Chrissy Combes spoke to Gillian at the Globe Theatre on 27 June, the day before the final performance of the play.
Deborah Bruce is a writer and director. As a writer, her first play Godchild was staged at the Hampstead Theatre in 2013, her play The Distance was shortlisted for the 2012 Susan Smith Blackburn Prize, and her play Same was written for the NT Connections Festival in 2014. She has directed many pieces of new writing for theatres across the country, including Scarborough by Fiona Evans at the Edinburgh Fringe and the Royal Court and Blame by Beatrix Campbell and Judith Jones at the Arcola Theatre, London. Deborah's new play The Distance opened at the Orange Tree Theatre, Richmond, on the 8 October. The production is directed by Charlotte Gwinner. In 2011, Deborah directed The Mysteries in the Tony Harrison adaptation at Shakespeare’s Globe, London. Two years earlier at the Globe she had directed Helen by Euripides in the Frank McGuinness version. In this interview, recorded by Chrissy Combes at the Globe in 2013, Deborah Bruce recalls the pleasures and challenges of directing this rarely performed play.
Photograph: Lesley Bruce.
Professor Andrew Earle Simpson is a composer and pianist based at the Benjamin T. Rome School of Music of The Catholic University of Washington, DC. His most ambitious classically inspired project to date is his operatic reception of Aeschylus’ Oresteia, created in collaboration with his wife, the classicist Sarah Ferrario, who wrote all three libretti. The first part of the trilogy, the Agamemnon, was written between 1999 and 2001, and was followed by Libation Bearers (2001-4) and The Furies (2005). He has composed two pieces inspired by the material culture of ancient Rome: Tesserae: Six Mosaics of Ancient Rome (2003-4) and Four Views of Pompeii (2004) and a musical-theatrical piece, Orpheus and the Secret Road (2012). He has also written and performed music for silent films that portray classical antiquity. Interview by Anastasia Bakogianni.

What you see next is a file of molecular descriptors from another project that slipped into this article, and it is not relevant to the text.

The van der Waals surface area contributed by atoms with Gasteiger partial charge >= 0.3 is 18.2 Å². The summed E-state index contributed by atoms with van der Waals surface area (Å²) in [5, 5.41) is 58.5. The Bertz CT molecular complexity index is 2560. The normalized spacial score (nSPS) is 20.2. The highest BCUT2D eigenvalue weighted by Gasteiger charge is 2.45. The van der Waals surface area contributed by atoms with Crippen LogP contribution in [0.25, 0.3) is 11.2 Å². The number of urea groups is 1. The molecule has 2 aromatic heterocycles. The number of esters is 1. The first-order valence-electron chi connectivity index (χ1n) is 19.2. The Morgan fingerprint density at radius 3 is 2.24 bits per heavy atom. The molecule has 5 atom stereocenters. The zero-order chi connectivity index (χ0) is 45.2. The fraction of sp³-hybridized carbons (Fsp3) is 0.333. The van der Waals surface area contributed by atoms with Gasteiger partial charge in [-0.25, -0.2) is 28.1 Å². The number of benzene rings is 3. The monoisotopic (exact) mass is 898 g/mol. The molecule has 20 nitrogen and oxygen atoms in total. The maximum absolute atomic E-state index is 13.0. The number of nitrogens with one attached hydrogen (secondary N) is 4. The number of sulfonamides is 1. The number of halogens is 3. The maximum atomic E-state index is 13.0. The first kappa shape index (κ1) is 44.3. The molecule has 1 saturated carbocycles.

John Woodman (photo, left) is an English painter who has exhibited across the United Kingdom and internationally. His most recent solo show took place at the Milton Gallery in London in 2013. Ben Jasnow (photo, right) is a Classicist and poet based at the University of Virginia. In this interview conducted via Skype in August of 2013, Woodman and Jasnow talk about their ongoing project to illustrate and translate the Idylls of Theocritus, an ancient Greek poet from Sicily (3rd century BC), credited with the invention of pastoral poetry. Each verse translation is paired with several of Woodman’s contemporary, interpretive illustrations. In April of 2013 they exhibited a selection of their work at the Bridge PAI in Charlottesville, VA, and hope to publish an edition of their illustrated translation in the near future.